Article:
As a child in April of 1988, there was nothing more exciting for me than receiving my first issue of the free Nintendo Fun Club News. My family had one of those centralized neighborhood mailboxes, and I was allowed to check it on the particular day it arrived. As I pulled out the mail, the first thing I saw was some awesomely ‘80s Zelda 2 artwork. I ran back to the house, newsletter in hand, leaving behind a key hanging from an open mail door with less important mail (like bills) peeking from inside. My mom made me go back. That run took forever.
I loved Nintendo, and the Fun Club News was like they were reaching out to me. A love letter stamped with hearts in the shape screenshots for games that I needed to beg my parents to buy. Over the course of the next couple of months, I received two back issues (which swept me off my feet) and the underwhelming final issue. That was right about when Nintendo simultaneously kissed me on the mouth and kicked me in the shins. No more Fun Club News? But in its place there would be a real magazine that was three times as large? And I have to pay for it?
I asked my mom. She said no. I asked my dad. He also said no.
Thankfully, the first issue of Nintendo Power still found its way to my house, as a free gift to former Fun Club subscribers. It was a glossy-paged handcuff that I could not leave a room without. I was 11-years-old and still hadn’t been introduced to Playboy and lingerie catalogs, so Nintendo Power was my thing.
It contained information on The Legend of Zelda’s second quest, Gauntlet, and a baseball game feature that made me want Bases Loaded. This magazine introduced me to the Konami code, helping to make Contra the game I’ve finished more times than any other. However, the most dog-eared pages of that magazine, by far, were for the cover story on the upcoming Super Mario Bros. sequel. I studied those pages day and night. I read it in the car, on the toilet, and at the dinner table (yeah…in that order). I couldn’t put it down.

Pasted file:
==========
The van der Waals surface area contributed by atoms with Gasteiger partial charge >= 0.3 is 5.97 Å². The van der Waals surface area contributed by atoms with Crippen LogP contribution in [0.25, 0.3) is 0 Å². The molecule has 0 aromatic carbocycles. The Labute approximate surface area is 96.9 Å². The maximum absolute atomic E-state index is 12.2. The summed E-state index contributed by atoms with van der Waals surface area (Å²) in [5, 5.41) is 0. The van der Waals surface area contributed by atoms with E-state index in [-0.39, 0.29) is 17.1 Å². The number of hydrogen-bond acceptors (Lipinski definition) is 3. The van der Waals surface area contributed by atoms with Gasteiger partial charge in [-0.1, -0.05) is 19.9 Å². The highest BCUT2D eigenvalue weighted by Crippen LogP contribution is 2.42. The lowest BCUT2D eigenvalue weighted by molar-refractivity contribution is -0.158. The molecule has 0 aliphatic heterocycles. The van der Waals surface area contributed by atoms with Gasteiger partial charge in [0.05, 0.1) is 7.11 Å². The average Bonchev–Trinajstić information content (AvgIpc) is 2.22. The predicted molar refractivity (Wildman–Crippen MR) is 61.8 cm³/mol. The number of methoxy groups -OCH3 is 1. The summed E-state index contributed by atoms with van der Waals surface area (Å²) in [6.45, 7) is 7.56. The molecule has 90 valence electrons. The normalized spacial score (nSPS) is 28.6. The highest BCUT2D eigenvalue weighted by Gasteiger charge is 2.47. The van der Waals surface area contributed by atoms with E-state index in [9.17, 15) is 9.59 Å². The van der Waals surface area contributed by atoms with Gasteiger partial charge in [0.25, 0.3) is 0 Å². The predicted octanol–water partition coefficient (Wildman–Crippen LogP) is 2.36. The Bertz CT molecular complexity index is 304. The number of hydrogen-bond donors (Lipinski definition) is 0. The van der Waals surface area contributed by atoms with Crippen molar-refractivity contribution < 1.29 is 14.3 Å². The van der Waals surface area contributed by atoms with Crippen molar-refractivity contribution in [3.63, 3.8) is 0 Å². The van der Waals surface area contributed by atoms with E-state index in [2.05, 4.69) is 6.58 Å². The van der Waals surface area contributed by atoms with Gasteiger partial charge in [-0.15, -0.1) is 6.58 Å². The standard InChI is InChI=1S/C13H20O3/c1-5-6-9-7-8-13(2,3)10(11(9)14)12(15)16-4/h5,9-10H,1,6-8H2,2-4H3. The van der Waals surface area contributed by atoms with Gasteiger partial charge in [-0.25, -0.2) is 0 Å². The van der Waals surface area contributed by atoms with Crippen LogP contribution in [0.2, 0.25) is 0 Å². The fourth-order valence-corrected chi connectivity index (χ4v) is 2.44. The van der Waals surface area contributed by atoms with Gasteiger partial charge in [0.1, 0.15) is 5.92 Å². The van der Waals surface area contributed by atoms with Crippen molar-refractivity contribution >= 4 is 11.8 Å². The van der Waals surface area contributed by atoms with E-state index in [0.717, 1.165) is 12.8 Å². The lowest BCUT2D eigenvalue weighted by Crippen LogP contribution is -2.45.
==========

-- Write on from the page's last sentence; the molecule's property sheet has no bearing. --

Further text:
I don’t know how I convinced my parents to subscribe for me. I don’t remember badgering them anymore about the subject, and they had denied my requests enough that I knew not to further the point. I’d like to think it was the “wonder of a child” glow I had when I perused the pages, or the fact that it was my constant companion for a month. Actually, it was probably the fact that the cover and pages were so wrinkled and gross from use that my mom wanted to make sure a cleaner magazine took its place every now and then.
The next few months brought the infamous Castlevania 2 cover issue and its decapitated Dracula (which did kind of freak me out), and more Zelda 2. Later years would feature Super Mario Bros. 3, DuckTales, and my introduction to Maniac Mansion (a gateway to the wonderful world of PC adventure games). The magazine even granted me many subscription freebies, from a copy of Dragon Warrior to strategy guides and pins.
Nintendo Power was a big part of my childhood. It was mail for me in a time when getting snail mail as a kid mattered. It wasn’t a catalog my parents passed off as mine, it actually was mine. The magazine was always filled with information that was very pertinent to me, and ads that consistently grabbed my attention with games that I wished I could have. The back cover for many issues was always one I would stare at and wish I could play that game, and that game, and that game….Choose your next challenge, indeed!
For many, the magazine was a special part of being a kid. It doesn’t matter if they were reading it in the NES or Nintendo 64 era, or if it was the handhelds that held their sway, if someone loved Nintendo, they loved Nintendo Power.
In December of this year, as if it were following the Mayan calendar, Nintendo Power will cease publication. There are no plans to continue. Honestly, it really isn’t needed anymore in a time of Facebook and Twitter. Everything that would have been within its pages is readily available online at any given moment, but I will always cherish that time in my life when I waited anxiously for the day that a new issue would arrive and introduce me to things I hadn’t heard about until turning to that page. It was exciting. It was pure. It was my childhood.